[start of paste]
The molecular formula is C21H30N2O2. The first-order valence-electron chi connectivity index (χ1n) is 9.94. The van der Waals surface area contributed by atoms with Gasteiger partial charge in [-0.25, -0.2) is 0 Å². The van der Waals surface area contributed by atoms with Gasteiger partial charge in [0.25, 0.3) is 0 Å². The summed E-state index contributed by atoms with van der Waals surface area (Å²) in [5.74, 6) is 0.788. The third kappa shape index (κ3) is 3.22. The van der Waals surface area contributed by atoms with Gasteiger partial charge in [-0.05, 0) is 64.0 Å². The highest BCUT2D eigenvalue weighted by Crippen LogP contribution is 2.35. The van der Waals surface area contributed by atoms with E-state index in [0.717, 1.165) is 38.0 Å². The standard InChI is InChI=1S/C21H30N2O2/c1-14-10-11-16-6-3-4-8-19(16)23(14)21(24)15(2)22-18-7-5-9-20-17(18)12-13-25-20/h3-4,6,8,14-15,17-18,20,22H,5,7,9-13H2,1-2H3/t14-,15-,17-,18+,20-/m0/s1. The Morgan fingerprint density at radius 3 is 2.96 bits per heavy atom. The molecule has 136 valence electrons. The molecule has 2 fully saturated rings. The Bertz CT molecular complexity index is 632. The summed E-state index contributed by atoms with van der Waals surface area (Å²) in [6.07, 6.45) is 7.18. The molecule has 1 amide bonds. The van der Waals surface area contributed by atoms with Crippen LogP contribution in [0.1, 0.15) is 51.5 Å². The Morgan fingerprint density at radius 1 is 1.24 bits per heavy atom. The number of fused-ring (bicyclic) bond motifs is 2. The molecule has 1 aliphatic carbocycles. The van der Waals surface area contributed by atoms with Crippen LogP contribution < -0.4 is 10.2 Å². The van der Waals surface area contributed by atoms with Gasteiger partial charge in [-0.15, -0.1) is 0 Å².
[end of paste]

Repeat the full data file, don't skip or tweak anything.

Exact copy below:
The molecular formula is C21H30N2O2. The first-order valence-electron chi connectivity index (χ1n) is 9.94. The van der Waals surface area contributed by atoms with Gasteiger partial charge in [-0.25, -0.2) is 0 Å². The van der Waals surface area contributed by atoms with Gasteiger partial charge in [0.25, 0.3) is 0 Å². The summed E-state index contributed by atoms with van der Waals surface area (Å²) in [5.74, 6) is 0.788. The third kappa shape index (κ3) is 3.22. The van der Waals surface area contributed by atoms with Gasteiger partial charge in [-0.05, 0) is 64.0 Å². The highest BCUT2D eigenvalue weighted by Crippen LogP contribution is 2.35. The van der Waals surface area contributed by atoms with E-state index in [0.717, 1.165) is 38.0 Å². The standard InChI is InChI=1S/C21H30N2O2/c1-14-10-11-16-6-3-4-8-19(16)23(14)21(24)15(2)22-18-7-5-9-20-17(18)12-13-25-20/h3-4,6,8,14-15,17-18,20,22H,5,7,9-13H2,1-2H3/t14-,15-,17-,18+,20-/m0/s1. The Morgan fingerprint density at radius 3 is 2.96 bits per heavy atom. The molecule has 136 valence electrons. The molecule has 2 fully saturated rings. The Bertz CT molecular complexity index is 632. The summed E-state index contributed by atoms with van der Waals surface area (Å²) in [6.07, 6.45) is 7.18. The molecule has 1 amide bonds. The van der Waals surface area contributed by atoms with Crippen LogP contribution in [0.1, 0.15) is 51.5 Å². The Morgan fingerprint density at radius 1 is 1.24 bits per heavy atom. The number of fused-ring (bicyclic) bond motifs is 2. The molecule has 1 aliphatic carbocycles. The van der Waals surface area contributed by atoms with Crippen LogP contribution < -0.4 is 10.2 Å². The van der Waals surface area contributed by atoms with Gasteiger partial charge in [-0.15, -0.1) is 0 Å².